Monday, 29 April 2013

Review: Army of Two: Devil's Cartel (360)

The Army of Two formula is brilliantly simplistic: two jackasses with heavy weaponry wreak havoc against a nearly endless supply of enemies, with the typical jawing between the characters. It's a winning formula; it's simply fun and an entertaining game. The first two games worked it to perfection, but Devil's Cartel tries to stretch for more depth and falls flat on its face as a result.

Gone are the main characters Salem and Rios. Instead you get to control Alpha or Bravo. It's ironic that they chose characters abbreviated with A or B seeing as I couldn't be bothered to care about either of them.

Sunday, 28 April 2013

Review: Don't Starve (PC)

Finding a box thing
Discovering a rather forbidding camp
Well, it looks like I've found another game that will deprive me of countless hours of sleep over the coming weeks, and it's called Don't Starve. It's a game where your character magically gets whisked away into the middle of the wilderness by some jerk, and players have to do their best to survive, gathering basic resources to build stuff, and food to eat so that their character doesn't starve, as the game's title hints at. There's a lot to do, and players need to find a logical way of going about it. Don't Starve is one of those games that will have players thinking, "Well, I'll just do this, this, and this, and you know what, while I'm at it I might as well do this too..." Then it just keeps going like this until suddenly it's 4AM, and you have to get up for work in a couple of hours. It's just that much fun, and absorbing.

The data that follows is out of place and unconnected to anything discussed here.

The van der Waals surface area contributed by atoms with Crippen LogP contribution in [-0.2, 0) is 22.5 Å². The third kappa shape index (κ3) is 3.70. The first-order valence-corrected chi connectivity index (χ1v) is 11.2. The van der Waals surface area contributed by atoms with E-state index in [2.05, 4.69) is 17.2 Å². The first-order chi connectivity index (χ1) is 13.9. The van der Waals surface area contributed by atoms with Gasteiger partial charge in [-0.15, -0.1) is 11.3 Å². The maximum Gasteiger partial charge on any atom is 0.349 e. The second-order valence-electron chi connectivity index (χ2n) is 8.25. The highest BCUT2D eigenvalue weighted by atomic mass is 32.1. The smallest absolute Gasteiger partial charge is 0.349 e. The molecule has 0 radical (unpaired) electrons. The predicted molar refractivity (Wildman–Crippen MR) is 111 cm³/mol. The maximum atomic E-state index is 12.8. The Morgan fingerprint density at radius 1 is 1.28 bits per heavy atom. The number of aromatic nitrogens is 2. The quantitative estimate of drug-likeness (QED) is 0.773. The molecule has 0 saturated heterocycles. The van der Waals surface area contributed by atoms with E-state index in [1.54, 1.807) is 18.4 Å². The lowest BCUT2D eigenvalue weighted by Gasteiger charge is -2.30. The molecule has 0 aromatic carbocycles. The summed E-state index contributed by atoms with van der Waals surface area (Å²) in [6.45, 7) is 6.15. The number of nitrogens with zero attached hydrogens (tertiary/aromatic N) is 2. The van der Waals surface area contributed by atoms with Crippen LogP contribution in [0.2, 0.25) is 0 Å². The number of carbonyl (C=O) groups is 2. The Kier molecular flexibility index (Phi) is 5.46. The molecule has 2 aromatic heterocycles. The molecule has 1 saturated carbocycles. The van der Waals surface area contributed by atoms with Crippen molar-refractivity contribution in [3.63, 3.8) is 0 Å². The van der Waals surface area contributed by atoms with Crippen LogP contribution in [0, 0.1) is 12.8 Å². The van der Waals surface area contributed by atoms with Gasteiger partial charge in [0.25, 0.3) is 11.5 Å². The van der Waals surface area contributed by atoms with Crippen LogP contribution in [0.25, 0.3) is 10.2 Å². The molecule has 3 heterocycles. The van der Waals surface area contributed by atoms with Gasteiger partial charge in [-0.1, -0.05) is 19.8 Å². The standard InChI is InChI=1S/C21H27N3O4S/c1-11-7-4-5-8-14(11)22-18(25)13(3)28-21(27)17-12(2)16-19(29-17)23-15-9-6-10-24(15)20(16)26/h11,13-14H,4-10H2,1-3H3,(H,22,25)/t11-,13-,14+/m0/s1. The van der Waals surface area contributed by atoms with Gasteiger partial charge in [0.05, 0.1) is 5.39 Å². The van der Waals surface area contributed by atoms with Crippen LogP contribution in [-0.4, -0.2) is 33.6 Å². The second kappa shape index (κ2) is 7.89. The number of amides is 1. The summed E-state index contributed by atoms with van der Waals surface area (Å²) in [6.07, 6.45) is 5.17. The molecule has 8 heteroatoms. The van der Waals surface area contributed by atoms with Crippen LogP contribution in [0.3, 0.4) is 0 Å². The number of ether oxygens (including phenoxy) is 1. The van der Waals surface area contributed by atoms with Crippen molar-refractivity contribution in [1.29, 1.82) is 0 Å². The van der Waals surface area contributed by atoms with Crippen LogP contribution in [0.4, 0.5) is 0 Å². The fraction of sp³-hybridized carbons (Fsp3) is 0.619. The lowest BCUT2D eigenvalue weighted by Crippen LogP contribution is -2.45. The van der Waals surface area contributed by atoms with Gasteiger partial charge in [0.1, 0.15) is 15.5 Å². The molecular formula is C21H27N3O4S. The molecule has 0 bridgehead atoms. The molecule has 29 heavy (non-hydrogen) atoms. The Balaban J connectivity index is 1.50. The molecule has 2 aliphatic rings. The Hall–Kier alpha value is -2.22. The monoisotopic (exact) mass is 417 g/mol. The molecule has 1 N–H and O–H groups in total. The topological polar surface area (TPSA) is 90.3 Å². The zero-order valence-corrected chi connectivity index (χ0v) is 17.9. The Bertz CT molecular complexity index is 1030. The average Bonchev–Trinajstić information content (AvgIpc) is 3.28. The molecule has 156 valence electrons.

Friday, 26 April 2013

Review: Guacamelee! (PS3)

Perhaps the lasting legacy of this generation of consoles will be the rise of independent (indie) development studios.

At a time when big game studios appear to be struggling in a sluggish economy, indie developers seem to have flourished. Sony, Microsoft and Apple have made it easy for these developers bring their works to the masses. 2012 was a great example as the indie game, Journey, took home many game of the year awards.

Drinkbox Studios new title, Guacamelee! feels like another title that should get a lot of attention from gamers.

Thursday, 25 April 2013

Review: God Mode (PC)

Fighting necromancers in firelands
Necromancers can be annoying if left unchecked because they'll just